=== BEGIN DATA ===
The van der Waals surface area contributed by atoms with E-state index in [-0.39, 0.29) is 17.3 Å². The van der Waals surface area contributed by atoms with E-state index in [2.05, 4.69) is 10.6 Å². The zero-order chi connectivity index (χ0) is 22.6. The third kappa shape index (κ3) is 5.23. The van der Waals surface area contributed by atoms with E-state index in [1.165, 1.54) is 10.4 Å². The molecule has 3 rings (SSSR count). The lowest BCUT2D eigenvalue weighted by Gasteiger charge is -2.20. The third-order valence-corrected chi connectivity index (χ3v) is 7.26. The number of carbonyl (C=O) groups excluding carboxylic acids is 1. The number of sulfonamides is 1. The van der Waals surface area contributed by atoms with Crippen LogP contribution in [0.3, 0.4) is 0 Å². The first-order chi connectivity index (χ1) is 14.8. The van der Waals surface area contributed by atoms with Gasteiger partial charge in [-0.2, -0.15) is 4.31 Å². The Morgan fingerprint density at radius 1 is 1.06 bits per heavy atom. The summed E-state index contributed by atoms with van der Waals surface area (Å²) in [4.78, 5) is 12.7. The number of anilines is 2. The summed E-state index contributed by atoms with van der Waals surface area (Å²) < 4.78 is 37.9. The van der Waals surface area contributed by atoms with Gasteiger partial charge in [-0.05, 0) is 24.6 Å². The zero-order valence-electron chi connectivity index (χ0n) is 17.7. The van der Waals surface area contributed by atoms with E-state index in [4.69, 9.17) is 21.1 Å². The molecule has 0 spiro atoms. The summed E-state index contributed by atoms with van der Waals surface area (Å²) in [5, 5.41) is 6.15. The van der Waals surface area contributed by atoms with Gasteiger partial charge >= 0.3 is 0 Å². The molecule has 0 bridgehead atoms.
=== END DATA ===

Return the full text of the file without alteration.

The van der Waals surface area contributed by atoms with E-state index in [-0.39, 0.29) is 17.3 Å². The van der Waals surface area contributed by atoms with E-state index in [2.05, 4.69) is 10.6 Å². The zero-order chi connectivity index (χ0) is 22.6. The third kappa shape index (κ3) is 5.23. The van der Waals surface area contributed by atoms with E-state index in [1.165, 1.54) is 10.4 Å². The molecule has 3 rings (SSSR count). The lowest BCUT2D eigenvalue weighted by Gasteiger charge is -2.20. The third-order valence-corrected chi connectivity index (χ3v) is 7.26. The number of carbonyl (C=O) groups excluding carboxylic acids is 1. The number of sulfonamides is 1. The van der Waals surface area contributed by atoms with Crippen LogP contribution in [0.3, 0.4) is 0 Å². The first-order chi connectivity index (χ1) is 14.8. The van der Waals surface area contributed by atoms with Gasteiger partial charge in [-0.2, -0.15) is 4.31 Å². The Morgan fingerprint density at radius 1 is 1.06 bits per heavy atom. The summed E-state index contributed by atoms with van der Waals surface area (Å²) in [4.78, 5) is 12.7. The number of anilines is 2. The summed E-state index contributed by atoms with van der Waals surface area (Å²) < 4.78 is 37.9. The van der Waals surface area contributed by atoms with Gasteiger partial charge in [-0.05, 0) is 24.6 Å². The zero-order valence-electron chi connectivity index (χ0n) is 17.7. The van der Waals surface area contributed by atoms with E-state index in [4.69, 9.17) is 21.1 Å². The molecule has 0 spiro atoms. The summed E-state index contributed by atoms with van der Waals surface area (Å²) in [5, 5.41) is 6.15. The van der Waals surface area contributed by atoms with Gasteiger partial charge >= 0.3 is 0 Å². The molecule has 0 bridgehead atoms.